Norway Tells Indonesia: No Forest Aid Without New Monitoring Bodies

A forest in Indonesia. Norway will not release more funds to help the Indonesia curb deforestations and emissions unless the country establishes a pair of independent agencies that can oversee forest conservation efforts. Photo by: Mister Jo / CC BY

Norway will not release more funds under a $1 billion aid package it pledged to help Indonesia curb deforestation and emissions - unless the Asian country establishes a pair of independent agencies that can oversee forest conservation efforts, according to officials by the European donor.

In August 2010, Norway disbursed the first tranche of $30 million under the aid package. According to Leif John Fosse, senior adviser for Norway’s International Climate and Forest Initiative, the first annual third-party review of the agreement “concluded that there was adequate delivery on most counts for the initial phase of the partnership,” Reuters reports.

“But [there are] important remaining issues including the setting up of an independent REDD+ [Reducing Emissions from Deforestation and Forest Degradation] agency and an independent institution for monitoring emissions from forests,” he added. “The next payment will be made only after these are in place.”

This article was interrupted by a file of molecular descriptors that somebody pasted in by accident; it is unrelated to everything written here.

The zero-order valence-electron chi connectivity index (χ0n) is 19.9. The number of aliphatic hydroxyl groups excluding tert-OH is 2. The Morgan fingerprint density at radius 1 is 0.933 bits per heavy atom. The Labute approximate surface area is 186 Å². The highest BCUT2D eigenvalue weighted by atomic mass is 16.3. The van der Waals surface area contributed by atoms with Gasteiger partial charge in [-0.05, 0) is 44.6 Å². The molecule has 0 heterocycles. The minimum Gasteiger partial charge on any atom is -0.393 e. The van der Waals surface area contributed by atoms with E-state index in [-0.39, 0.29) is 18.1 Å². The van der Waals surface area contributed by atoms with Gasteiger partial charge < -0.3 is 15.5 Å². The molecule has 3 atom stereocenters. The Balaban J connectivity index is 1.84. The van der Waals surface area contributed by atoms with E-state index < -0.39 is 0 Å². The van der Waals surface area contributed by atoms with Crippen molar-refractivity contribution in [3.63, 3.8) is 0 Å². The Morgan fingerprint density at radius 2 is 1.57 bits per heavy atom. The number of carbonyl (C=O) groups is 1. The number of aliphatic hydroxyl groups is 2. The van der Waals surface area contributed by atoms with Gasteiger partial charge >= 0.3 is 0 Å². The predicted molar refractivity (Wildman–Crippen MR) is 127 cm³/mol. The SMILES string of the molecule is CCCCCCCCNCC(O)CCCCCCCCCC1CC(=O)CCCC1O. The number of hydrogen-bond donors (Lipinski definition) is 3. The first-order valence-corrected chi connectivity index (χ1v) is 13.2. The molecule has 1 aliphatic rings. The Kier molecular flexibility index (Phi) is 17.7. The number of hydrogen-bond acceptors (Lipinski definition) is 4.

Iman Santosa, a senior official at the Indonesian Ministry of Forestry, said he expects those two agencies to be set up before the end of 2011.

 “We are at the moment looking into the job description of the two bodies,” Santosa said.

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    Eliza Villarino

    Eliza Villarino currently manages one of today’s leading publications on humanitarian aid, global health and international development, the weekly GDB. At Devex, she has helped grow a global newsroom, with talented journalists from major development hubs such as Washington, D.C, London and Brussels. She regularly writes about innovations in global development.